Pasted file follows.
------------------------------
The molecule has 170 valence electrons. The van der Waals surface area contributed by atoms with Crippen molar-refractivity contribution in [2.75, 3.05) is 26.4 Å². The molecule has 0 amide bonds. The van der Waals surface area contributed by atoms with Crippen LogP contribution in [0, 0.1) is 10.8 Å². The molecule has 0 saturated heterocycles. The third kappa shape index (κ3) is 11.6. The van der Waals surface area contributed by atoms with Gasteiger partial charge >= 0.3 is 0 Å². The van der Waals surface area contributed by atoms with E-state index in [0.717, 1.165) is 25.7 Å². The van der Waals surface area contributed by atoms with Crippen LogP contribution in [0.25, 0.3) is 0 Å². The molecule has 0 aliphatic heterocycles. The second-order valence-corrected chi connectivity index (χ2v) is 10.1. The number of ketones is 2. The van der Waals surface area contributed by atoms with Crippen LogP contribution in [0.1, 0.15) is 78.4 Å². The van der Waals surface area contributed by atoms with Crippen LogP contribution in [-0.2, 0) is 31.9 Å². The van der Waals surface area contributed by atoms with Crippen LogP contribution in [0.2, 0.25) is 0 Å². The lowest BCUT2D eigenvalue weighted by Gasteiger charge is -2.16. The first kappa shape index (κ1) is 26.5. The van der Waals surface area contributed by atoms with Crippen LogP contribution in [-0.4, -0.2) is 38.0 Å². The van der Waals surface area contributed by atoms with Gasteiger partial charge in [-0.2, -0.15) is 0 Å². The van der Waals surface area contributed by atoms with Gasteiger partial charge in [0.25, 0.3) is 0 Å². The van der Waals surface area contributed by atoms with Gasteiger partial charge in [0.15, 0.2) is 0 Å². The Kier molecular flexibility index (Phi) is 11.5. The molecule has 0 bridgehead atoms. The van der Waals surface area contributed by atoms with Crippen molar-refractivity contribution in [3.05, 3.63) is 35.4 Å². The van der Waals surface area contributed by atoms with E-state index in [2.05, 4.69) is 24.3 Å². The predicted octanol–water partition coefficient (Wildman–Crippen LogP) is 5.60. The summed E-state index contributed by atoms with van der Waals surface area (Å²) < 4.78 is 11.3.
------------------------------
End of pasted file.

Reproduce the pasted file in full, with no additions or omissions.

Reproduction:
The molecule has 170 valence electrons. The van der Waals surface area contributed by atoms with Crippen molar-refractivity contribution in [2.75, 3.05) is 26.4 Å². The molecule has 0 amide bonds. The van der Waals surface area contributed by atoms with Crippen LogP contribution in [0, 0.1) is 10.8 Å². The molecule has 0 saturated heterocycles. The third kappa shape index (κ3) is 11.6. The van der Waals surface area contributed by atoms with Gasteiger partial charge >= 0.3 is 0 Å². The van der Waals surface area contributed by atoms with E-state index in [0.717, 1.165) is 25.7 Å². The van der Waals surface area contributed by atoms with Crippen LogP contribution in [0.25, 0.3) is 0 Å². The molecule has 0 aliphatic heterocycles. The second-order valence-corrected chi connectivity index (χ2v) is 10.1. The number of ketones is 2. The van der Waals surface area contributed by atoms with Crippen LogP contribution in [0.1, 0.15) is 78.4 Å². The van der Waals surface area contributed by atoms with Crippen LogP contribution in [-0.2, 0) is 31.9 Å². The van der Waals surface area contributed by atoms with Crippen LogP contribution in [0.2, 0.25) is 0 Å². The lowest BCUT2D eigenvalue weighted by Gasteiger charge is -2.16. The first kappa shape index (κ1) is 26.5. The van der Waals surface area contributed by atoms with Crippen LogP contribution in [-0.4, -0.2) is 38.0 Å². The van der Waals surface area contributed by atoms with Gasteiger partial charge in [-0.2, -0.15) is 0 Å². The van der Waals surface area contributed by atoms with Gasteiger partial charge in [0.25, 0.3) is 0 Å². The van der Waals surface area contributed by atoms with Gasteiger partial charge in [0.15, 0.2) is 0 Å². The Kier molecular flexibility index (Phi) is 11.5. The molecule has 0 bridgehead atoms. The van der Waals surface area contributed by atoms with Crippen molar-refractivity contribution in [3.05, 3.63) is 35.4 Å². The van der Waals surface area contributed by atoms with E-state index in [2.05, 4.69) is 24.3 Å². The predicted octanol–water partition coefficient (Wildman–Crippen LogP) is 5.60. The summed E-state index contributed by atoms with van der Waals surface area (Å²) < 4.78 is 11.3.